I love e-books. I’ve loved my Kindle since the moment we met. Yet, although I’ve been writing my entire life and owned a business for decades, indie publishing seemed foolhardy. Too many mountains to climb, too much resistance, too hard, too much investment, too little reward, I thought.
Once again, too soon old, too late smart!
Late to the indie party, but better late than never, right?
So I stuck my toe in the water this summer. Quietly, we published my out-of-print backlist and one unsold manuscript, learning the indie business along the way. Recently, we were able to offer two of the books to readers free for a limited time, which pushed them up onto several Amazon bestseller lists. Reader reaction has been so positive. It’s impossible to tell you how wonderful that feels. Thank you all.
Now, my biggest indie book is about to launch in two weeks. A project we’ve worked on for more than three years. Yikes! Have I made the right decision? Will readers love it? I’m holding my breath.
How did we get here?
My story is the same as so many other traditionally published writers. We write, we sell, we lose control of our work. In tough economic times, publishers make perfectly valid business decisions that too often leave us shivering outside in the cold. Publishers are sold, go into bankruptcy, close imprints, reduce print runs, whatever they need to do to stay profitable. And that’s how businesses should be.
Life goes on, windows close, doors open, opportunity knocks — and, well, Indie-is-Me.
Until the e-book revolution, we writers had no choice but to stand there with our bowls empty begging for more thin gruel. That was a problem begging for a solution, and Amazon created the solution with it’s Kindle Direct Publishing (KDP) program. A solution brick and mortar bookstores, as much as we all love them, could not create. Others followed Amazon’s lead and now indie publishing is more than viable. As an author, I am very grateful. As a reader, I’m even more grateful. How about you?
Books have always been my life.
As if James Patterson stood there telling me, “Read, Kiddo, Read!” I grew up in a rural community where playmates were scarce. Reading filled that void. The library became my playground and books became my best friends. Best friends they have remained, through thick and thin, in sickness and in health. By now, one thing I know for sure is that only death will part us.
Everyone knows reading can literally save our lives, such as when we read the directions on a medicine bottle or signs along the highway. Truly, Reading is Fundamental. But it can be so much more.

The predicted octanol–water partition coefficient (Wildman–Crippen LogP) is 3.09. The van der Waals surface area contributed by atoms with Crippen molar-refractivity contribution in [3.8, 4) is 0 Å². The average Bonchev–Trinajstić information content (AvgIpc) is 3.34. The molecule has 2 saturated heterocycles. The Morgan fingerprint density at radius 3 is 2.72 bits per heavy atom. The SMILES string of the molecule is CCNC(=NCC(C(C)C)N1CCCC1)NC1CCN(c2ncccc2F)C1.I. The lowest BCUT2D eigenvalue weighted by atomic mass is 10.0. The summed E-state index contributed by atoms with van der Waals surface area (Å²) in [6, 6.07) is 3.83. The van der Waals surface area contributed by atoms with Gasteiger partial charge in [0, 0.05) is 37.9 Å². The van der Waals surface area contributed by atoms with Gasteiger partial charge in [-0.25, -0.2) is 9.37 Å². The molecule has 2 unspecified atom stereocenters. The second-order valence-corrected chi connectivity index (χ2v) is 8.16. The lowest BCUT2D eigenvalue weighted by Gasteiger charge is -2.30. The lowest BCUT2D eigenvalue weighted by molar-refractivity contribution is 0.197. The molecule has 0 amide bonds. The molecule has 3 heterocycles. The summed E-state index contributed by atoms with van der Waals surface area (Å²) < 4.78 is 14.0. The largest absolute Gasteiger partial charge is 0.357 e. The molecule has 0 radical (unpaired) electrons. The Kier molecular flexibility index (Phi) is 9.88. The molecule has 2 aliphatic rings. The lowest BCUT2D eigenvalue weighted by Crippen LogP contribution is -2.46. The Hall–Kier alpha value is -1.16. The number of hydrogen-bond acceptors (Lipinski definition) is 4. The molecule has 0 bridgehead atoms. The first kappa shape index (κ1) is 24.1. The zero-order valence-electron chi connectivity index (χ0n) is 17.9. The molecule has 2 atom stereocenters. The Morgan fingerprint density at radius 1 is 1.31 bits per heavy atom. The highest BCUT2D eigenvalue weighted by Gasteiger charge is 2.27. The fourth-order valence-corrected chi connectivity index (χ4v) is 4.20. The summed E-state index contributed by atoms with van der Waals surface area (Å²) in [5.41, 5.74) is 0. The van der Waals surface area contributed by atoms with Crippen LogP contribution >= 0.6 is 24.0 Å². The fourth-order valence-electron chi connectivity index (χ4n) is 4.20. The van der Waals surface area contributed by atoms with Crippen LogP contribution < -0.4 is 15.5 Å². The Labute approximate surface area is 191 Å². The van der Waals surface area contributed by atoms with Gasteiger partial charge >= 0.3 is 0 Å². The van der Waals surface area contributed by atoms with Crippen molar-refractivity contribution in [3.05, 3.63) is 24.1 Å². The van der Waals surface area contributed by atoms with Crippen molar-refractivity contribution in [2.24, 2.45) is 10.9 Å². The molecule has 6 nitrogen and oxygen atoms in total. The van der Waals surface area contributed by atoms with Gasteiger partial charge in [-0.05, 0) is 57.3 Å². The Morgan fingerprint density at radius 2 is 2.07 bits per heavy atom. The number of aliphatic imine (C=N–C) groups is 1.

We book lovers know reading broadens our horizons, leads us to adventures we would never have, people we’d never meet, places we’d never go. That’s how it was for me.
My love affair with reading.
Love of reading and stories propelled me through life and into law school where we read thousands of case reports contained in textbooks thick as dictionaries. Required to read the facts, figure out what the law is and how to apply it to the facts, we were tested with fact patterns to analyze over and over until we learned to “think like a lawyer.” It’s a form of hazing, probably. But it changes the way we see the world and the way we navigate in it. Mostly, what we learn is that the situation is never what we think it is and all problems can be solved if we simply figure out how to make it so. Lessons that have served me well.
I excelled in law school because I loved to read. I loved the stories contained in the cases. These story people were real, their problems serious, and always solved. I remember many of their names and situations even now, all these years later. I loved figuring out what went wrong and how to make it right. I loved writing the essays that garnered good grades and later, a good job. I loved learning. And I still do.
As a lawyer, most of my work days were filled with writing. Letters, briefs, opinions, articles and more. Lawyering, it turns out, is the writing life. Again, I thrived there because I loved it. And I still do.
Reading rewarded me in so many ways that I did my best to pass along to clients and colleagues, with significant success. Moving from non-fiction to fiction seemed inevitable before I knew how hard it would be.
From non-fiction to now?
It took a good long time to write my first novel. Like most published writers, there were several false starts, unfinished manuscripts, classes, workshops, critiques, rejections, and of course, craft books to help me through.
Eventually, I completed the novel that sold. After that first one, the addiction to publish to reach readers captured me. I’ve been writing to publish almost constantly since. Through the long and winding road, we’ve arrived at indie publishing.
Going boldly into the future.
Like many of my colleagues, I am still traditionally published and proud to be so. When the right situation presents itself, I’ll choose a traditional publisher again.
But now, I’m an indie, too. You know what? So far, I love it. Connecting to readers directly has always been one of my favorite things, and now the internet makes it possible to connect on a much, much broader scale. I hope you’ll be one of those readers. Click here if you’d like to be added to our mailing list so we can let you know when Don’t Know Jack is available.
How cool would that be?